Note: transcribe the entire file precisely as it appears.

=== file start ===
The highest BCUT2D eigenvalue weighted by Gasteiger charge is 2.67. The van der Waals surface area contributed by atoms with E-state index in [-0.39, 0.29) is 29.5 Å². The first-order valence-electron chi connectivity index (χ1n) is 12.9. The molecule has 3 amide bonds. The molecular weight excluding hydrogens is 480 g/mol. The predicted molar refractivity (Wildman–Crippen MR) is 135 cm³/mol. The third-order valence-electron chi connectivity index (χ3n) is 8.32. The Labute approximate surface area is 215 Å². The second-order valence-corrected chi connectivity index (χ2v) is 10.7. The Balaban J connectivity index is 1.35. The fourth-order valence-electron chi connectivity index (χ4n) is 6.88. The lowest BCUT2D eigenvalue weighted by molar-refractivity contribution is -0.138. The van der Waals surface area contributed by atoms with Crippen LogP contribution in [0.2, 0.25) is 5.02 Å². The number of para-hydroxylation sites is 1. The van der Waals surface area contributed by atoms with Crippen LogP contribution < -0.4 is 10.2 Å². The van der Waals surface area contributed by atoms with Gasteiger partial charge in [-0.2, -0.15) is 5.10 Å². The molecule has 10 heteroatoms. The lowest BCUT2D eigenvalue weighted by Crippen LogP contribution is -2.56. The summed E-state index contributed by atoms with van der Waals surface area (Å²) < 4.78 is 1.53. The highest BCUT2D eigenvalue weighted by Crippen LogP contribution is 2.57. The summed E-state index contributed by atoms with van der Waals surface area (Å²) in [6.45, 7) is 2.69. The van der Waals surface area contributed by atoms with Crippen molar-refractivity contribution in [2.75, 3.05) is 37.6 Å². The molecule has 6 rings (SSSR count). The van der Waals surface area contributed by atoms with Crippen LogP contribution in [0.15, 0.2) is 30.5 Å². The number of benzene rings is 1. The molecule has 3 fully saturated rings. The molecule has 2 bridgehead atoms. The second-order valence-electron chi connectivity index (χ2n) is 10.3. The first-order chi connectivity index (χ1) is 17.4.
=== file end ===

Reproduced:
The highest BCUT2D eigenvalue weighted by Gasteiger charge is 2.67. The van der Waals surface area contributed by atoms with E-state index in [-0.39, 0.29) is 29.5 Å². The first-order valence-electron chi connectivity index (χ1n) is 12.9. The molecule has 3 amide bonds. The molecular weight excluding hydrogens is 480 g/mol. The predicted molar refractivity (Wildman–Crippen MR) is 135 cm³/mol. The third-order valence-electron chi connectivity index (χ3n) is 8.32. The Labute approximate surface area is 215 Å². The second-order valence-corrected chi connectivity index (χ2v) is 10.7. The Balaban J connectivity index is 1.35. The fourth-order valence-electron chi connectivity index (χ4n) is 6.88. The lowest BCUT2D eigenvalue weighted by molar-refractivity contribution is -0.138. The van der Waals surface area contributed by atoms with Crippen LogP contribution in [0.2, 0.25) is 5.02 Å². The number of para-hydroxylation sites is 1. The van der Waals surface area contributed by atoms with Crippen LogP contribution < -0.4 is 10.2 Å². The van der Waals surface area contributed by atoms with Gasteiger partial charge in [-0.2, -0.15) is 5.10 Å². The molecule has 10 heteroatoms. The lowest BCUT2D eigenvalue weighted by Crippen LogP contribution is -2.56. The summed E-state index contributed by atoms with van der Waals surface area (Å²) < 4.78 is 1.53. The highest BCUT2D eigenvalue weighted by Crippen LogP contribution is 2.57. The summed E-state index contributed by atoms with van der Waals surface area (Å²) in [6.45, 7) is 2.69. The van der Waals surface area contributed by atoms with Crippen molar-refractivity contribution in [2.75, 3.05) is 37.6 Å². The molecule has 6 rings (SSSR count). The van der Waals surface area contributed by atoms with Crippen LogP contribution in [0.15, 0.2) is 30.5 Å². The number of benzene rings is 1. The molecule has 3 fully saturated rings. The molecule has 2 bridgehead atoms. The second-order valence-electron chi connectivity index (χ2n) is 10.3. The first-order chi connectivity index (χ1) is 17.4.